Artstor and Mauritshuis are now sharing more than 500 images from the museum’s permanent collection in the Digital Library. This is the first installment of a projected total of 1,200 images.
Some stories we’ve been reading this week:
- Another week, another Mona Lisa story. Well, this week it’s literally another Mona Lisa.
- Five heart-shaped lead boxes from the 16th and 17th centuries were exhumed from the basement of a convent in France. What was in them? One guess.
- Good news! King Tut’s beard, which had been ineptly glued-on with epoxy, has been successfully repaired. Bonus: the materials used to fix it were what “the ancient Egyptian used.”
- Most pictures didn’t have titles before the 18th century. What changed?
Artstor and the Portland Art Museum are now sharing more than 2,300 images of artworks, with a particular focus on Native American and Northwest art.
Through a collaboration with the Réunion des Musées Nationaux (RMN) and Art Resource, Artstor is now sharing more than 5,100 additional images of works in the permanent collections of French national and regional museums in the Digital Library.
This brings the total of RMN images in the Digital Library to more than 12,000. The images come from the archives of the Agence photographique de la RMN, which encompass the collections of 28 museums such as the Musée du Louvre, the Musée d’Orsay, and the Musée National d’Art Moderne-Centre Georges Pompidou.
This release is composed of an outstanding selection of modern art, including paintings by Balthus, Francis Bacon, Pierre Bonnard, Georges Braque, Natalia Goncharova, Marc Chagall, Tamara de Lempicka, Fernand Léger, André Masson, René Magritte, and Francis Picabia; sculptures by Henri Matisse, Alexander Calder, André Derain, Jean Dubuffet, Niki de Saint-Phalle, and Joseph Beuys; works on paper by Pierre Alechinsky, Antonin Artaud, Edgar Degas, Paul Klee, and Victor Hugo; installations by Louise Bourgeois and Martial Raysse; rarely-seen reconstructions of architectural models by Kazimir Malevich, furniture designed by Le Corbusier, and documentary and self-portrait photographs by Constantin Brancusi; as well as more than 100 works by Vassily Kandinsky. The release also features thousands of ancient to medieval artworks from Asia, Europe, and the Middle East.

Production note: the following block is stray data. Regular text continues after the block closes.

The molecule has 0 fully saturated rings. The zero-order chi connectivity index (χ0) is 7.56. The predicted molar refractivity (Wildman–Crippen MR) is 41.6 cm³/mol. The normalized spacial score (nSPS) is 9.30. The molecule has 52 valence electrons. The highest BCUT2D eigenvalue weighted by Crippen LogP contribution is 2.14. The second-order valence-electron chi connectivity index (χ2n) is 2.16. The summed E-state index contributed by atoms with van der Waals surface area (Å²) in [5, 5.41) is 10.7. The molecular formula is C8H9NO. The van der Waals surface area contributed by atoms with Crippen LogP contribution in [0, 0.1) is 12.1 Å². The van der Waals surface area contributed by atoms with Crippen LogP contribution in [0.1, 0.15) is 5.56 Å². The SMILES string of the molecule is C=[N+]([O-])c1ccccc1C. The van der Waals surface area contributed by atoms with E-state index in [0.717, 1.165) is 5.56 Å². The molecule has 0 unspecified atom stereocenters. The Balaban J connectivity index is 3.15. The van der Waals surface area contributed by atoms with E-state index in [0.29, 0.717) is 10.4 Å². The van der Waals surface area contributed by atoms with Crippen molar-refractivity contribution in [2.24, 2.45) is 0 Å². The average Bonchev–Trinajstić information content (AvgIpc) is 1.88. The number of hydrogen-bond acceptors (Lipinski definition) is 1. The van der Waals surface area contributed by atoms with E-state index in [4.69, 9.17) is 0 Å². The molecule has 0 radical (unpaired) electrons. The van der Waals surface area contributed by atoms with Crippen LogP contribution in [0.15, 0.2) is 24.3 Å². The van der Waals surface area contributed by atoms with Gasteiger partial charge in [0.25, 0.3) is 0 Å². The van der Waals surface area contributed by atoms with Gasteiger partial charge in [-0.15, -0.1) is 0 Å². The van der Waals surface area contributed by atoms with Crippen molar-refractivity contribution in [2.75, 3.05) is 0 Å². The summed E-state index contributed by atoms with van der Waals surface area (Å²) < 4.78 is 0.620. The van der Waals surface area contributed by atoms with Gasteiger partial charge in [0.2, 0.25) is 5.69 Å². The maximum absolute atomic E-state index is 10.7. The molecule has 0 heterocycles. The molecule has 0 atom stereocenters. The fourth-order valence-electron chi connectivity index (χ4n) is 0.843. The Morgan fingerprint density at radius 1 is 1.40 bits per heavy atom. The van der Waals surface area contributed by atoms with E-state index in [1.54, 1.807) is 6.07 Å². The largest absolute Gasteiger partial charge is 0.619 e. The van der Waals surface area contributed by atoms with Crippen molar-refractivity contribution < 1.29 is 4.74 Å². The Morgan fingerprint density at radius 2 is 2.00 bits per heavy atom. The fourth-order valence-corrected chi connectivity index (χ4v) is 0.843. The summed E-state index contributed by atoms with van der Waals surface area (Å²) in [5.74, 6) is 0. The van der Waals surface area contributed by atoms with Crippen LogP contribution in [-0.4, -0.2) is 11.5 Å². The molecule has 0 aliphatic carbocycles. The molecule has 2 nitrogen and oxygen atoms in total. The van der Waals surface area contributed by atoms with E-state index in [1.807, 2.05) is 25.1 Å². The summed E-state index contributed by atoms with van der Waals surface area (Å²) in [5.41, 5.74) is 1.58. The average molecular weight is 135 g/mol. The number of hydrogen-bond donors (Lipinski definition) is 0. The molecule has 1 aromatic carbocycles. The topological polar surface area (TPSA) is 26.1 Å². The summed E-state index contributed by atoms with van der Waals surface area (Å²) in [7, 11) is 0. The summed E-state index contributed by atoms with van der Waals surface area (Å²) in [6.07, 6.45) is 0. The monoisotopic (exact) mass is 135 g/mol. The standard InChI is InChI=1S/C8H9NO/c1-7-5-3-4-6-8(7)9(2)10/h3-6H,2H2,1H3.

Artstor and the Francis Newton Souza Estate have released approximately 900 images of the celebrated Indian painter’s artwork in the Artstor Digital Library.
Born in Saligoa, Goa, India in 1924, Francis Newton Souza became the first of India’s post-Independence modern painters to achieve high recognition in the West. His works can be found in major museum collections around the world, including Tate Britain and Tate Modern, the British Museum, the Victoria and Albert Museum, Birmingham Museum of Art, the Wakefield Art Gallery, the Haifa Museum in Israel, the Museum of Biblical Art in Dallas, Texas, the National Gallery of Modern Art in India, the National Gallery of Victoria in Australia, and the Glenbarra Museum in Japan. According to Indian art historian Yashodhara Dalmia, “At the heart of Souza’s creativity was the belief that society’s destructive aspects shouldn’t be suppressed, they should be aired and confronted.”